Based on more than 18 years of research and practice in schools in the United Kingdom, Germany, Hungary, Mexico and other parts of the world, and previously a restricted publication only available through training, the INPP school programme became available to all professionals involved in education or child development from the 12th April 2012.
The publication contains two simple screening tests to identify signs of neuromotor immaturity in school-aged children, together with an intervention (physical movement) programme designed to be used in schools.
Neuromotor readiness describes a range of physical skills including control of balance, posture and coordination, which are essential to support the ability to sit still, coordinate the hand and eyes when writing, control the eye movements needed for reading and aligning columns correctly in arithmetic, and the body control involved in succeeding at games in the playground and on the sports field.
Until thirty-five years ago, all children in the United Kingdom were seen by a school doctor at the time of school entry. Simple tests were carried out to assess a child’s balance, motor skills, vision and hearing. These tests were phased out in the mid-1980’s with the result that there is now no national screening programme to identify children who might be “at risk” of under-achieving as a direct result of immaturity in the motor skills needed to support learning in the classroom.
Research carried out in schools in the United Kingdom and Europe over the last 12 years has revealed that a significant number of children in mainstream schools show signs of immature motor skills, with the incidence being higher amongst children already identified with a specific learning difficulty or speech and language delay, and that there is a relationship between immature motor skills and educational under-achievement. Research has also shown that the introduction of a specific daily movement programme into schools can improve motor skills.
It is hardly surprising that children fail to achieve expected levels in literacy and numeracy if they enter the school system lacking the tools needed to support learning. While good teaching and a general supportive learning environment are also key elements for educational success, until children’s education also takes into account children’s physical abilities and nurtures the physical foundations for learning, children will continue to fail within the education system. This important new publication is a first step to addressing this problem.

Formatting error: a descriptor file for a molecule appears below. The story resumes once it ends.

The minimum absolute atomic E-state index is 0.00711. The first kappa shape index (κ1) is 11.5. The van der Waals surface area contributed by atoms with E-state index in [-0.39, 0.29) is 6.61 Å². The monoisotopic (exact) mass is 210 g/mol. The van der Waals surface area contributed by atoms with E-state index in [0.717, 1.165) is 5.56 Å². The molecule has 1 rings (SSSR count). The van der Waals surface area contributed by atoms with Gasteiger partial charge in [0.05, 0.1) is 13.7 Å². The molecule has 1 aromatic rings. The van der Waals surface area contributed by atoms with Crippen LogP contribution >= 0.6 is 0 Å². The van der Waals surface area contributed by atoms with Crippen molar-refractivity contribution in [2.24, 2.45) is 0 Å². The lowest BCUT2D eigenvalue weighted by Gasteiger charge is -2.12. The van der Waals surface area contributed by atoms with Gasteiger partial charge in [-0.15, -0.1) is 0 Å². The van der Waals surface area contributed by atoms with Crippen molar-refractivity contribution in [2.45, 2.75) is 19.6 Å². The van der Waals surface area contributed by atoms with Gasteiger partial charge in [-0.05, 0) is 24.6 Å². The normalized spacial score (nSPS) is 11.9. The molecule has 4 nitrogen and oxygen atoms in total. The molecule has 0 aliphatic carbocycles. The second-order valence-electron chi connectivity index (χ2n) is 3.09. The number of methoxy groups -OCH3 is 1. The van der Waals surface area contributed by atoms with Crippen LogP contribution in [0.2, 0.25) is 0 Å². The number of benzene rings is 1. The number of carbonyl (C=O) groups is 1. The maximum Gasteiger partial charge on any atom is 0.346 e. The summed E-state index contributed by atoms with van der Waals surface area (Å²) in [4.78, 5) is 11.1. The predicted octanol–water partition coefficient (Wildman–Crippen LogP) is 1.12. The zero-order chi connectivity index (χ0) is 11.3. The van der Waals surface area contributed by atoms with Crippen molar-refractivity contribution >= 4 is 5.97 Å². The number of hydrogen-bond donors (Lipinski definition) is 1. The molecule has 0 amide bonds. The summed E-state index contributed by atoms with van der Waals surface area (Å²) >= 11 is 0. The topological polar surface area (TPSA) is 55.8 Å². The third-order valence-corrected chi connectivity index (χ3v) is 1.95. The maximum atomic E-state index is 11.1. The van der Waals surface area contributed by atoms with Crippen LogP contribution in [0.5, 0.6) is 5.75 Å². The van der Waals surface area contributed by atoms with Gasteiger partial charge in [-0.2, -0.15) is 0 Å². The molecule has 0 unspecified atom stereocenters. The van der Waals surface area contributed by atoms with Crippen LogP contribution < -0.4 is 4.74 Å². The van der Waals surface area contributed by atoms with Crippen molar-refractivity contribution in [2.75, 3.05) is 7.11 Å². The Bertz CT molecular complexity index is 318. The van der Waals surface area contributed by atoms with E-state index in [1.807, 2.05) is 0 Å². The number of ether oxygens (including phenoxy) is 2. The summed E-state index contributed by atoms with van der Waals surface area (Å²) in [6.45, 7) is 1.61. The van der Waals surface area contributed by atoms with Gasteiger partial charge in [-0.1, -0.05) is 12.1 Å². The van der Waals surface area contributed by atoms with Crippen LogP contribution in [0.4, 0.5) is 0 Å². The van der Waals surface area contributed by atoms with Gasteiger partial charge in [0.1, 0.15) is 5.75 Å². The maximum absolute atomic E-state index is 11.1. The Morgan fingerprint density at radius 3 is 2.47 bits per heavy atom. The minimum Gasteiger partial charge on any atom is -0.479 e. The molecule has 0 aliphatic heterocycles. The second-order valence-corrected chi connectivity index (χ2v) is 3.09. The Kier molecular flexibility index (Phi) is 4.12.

The manual is organized into three sections:
1. Screening tests for children age 4-7 years
2. Screening tests for children from 7 years of age.
3. Developmental movement programme designed for use with whole classes or smaller groups over the course of one academic year. Publication is supported by online access to INPP video training materials.
About the Author
Sally Goddard Blythe is Director of The Institute for Neuro-Physiological Psychology
(INPP). She is the author of several books and published papers on child development
and neuro-developmental factors in specific learning difficulties, including Reflexes,
Learning and Behaviour (2002), The Well Balanced Child (2003), What Babies and
Children Really Need (2008), Attention, Balance and Coordination – the A.B.C. of Learning Success (Wiley-Blackwell, 2009), The Genius of Natural Childhood (2011) and the Screening Test for Physicians (2012)
firstname.lastname@example.org or 01244 311414
Reviews / Features / Interviews
For further information, or to request a review copy, please contact:
Katkinson@wiley.com or call Kathy on 01865 476699.